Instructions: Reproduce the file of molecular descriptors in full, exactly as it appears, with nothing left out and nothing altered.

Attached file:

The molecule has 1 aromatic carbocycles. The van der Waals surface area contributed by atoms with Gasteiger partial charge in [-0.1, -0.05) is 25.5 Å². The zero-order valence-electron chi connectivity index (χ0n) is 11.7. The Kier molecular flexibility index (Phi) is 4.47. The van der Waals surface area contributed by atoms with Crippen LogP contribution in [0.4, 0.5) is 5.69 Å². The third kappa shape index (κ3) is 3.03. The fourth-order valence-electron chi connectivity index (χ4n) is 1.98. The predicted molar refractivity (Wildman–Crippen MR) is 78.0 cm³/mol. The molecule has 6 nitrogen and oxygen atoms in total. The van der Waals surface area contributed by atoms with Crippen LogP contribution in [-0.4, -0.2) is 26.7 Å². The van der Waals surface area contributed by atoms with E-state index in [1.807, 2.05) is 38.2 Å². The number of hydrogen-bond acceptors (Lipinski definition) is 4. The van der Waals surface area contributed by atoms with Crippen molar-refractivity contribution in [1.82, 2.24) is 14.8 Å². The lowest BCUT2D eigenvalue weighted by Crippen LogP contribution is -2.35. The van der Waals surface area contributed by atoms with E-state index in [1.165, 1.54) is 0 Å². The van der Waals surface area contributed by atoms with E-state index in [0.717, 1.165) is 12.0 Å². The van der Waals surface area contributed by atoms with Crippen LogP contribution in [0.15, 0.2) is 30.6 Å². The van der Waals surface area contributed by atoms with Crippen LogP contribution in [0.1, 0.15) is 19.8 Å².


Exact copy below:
The molecule has 1 aromatic carbocycles. The van der Waals surface area contributed by atoms with Gasteiger partial charge in [-0.1, -0.05) is 25.5 Å². The zero-order valence-electron chi connectivity index (χ0n) is 11.7. The Kier molecular flexibility index (Phi) is 4.47. The van der Waals surface area contributed by atoms with Crippen LogP contribution in [0.4, 0.5) is 5.69 Å². The third kappa shape index (κ3) is 3.03. The fourth-order valence-electron chi connectivity index (χ4n) is 1.98. The predicted molar refractivity (Wildman–Crippen MR) is 78.0 cm³/mol. The molecule has 6 nitrogen and oxygen atoms in total. The van der Waals surface area contributed by atoms with Crippen LogP contribution in [-0.4, -0.2) is 26.7 Å². The van der Waals surface area contributed by atoms with E-state index in [1.807, 2.05) is 38.2 Å². The number of hydrogen-bond acceptors (Lipinski definition) is 4. The van der Waals surface area contributed by atoms with Crippen molar-refractivity contribution in [1.82, 2.24) is 14.8 Å². The lowest BCUT2D eigenvalue weighted by Crippen LogP contribution is -2.35. The van der Waals surface area contributed by atoms with E-state index in [1.165, 1.54) is 0 Å². The van der Waals surface area contributed by atoms with E-state index in [0.717, 1.165) is 12.0 Å². The van der Waals surface area contributed by atoms with Crippen LogP contribution in [0.15, 0.2) is 30.6 Å². The van der Waals surface area contributed by atoms with Crippen LogP contribution in [0.1, 0.15) is 19.8 Å².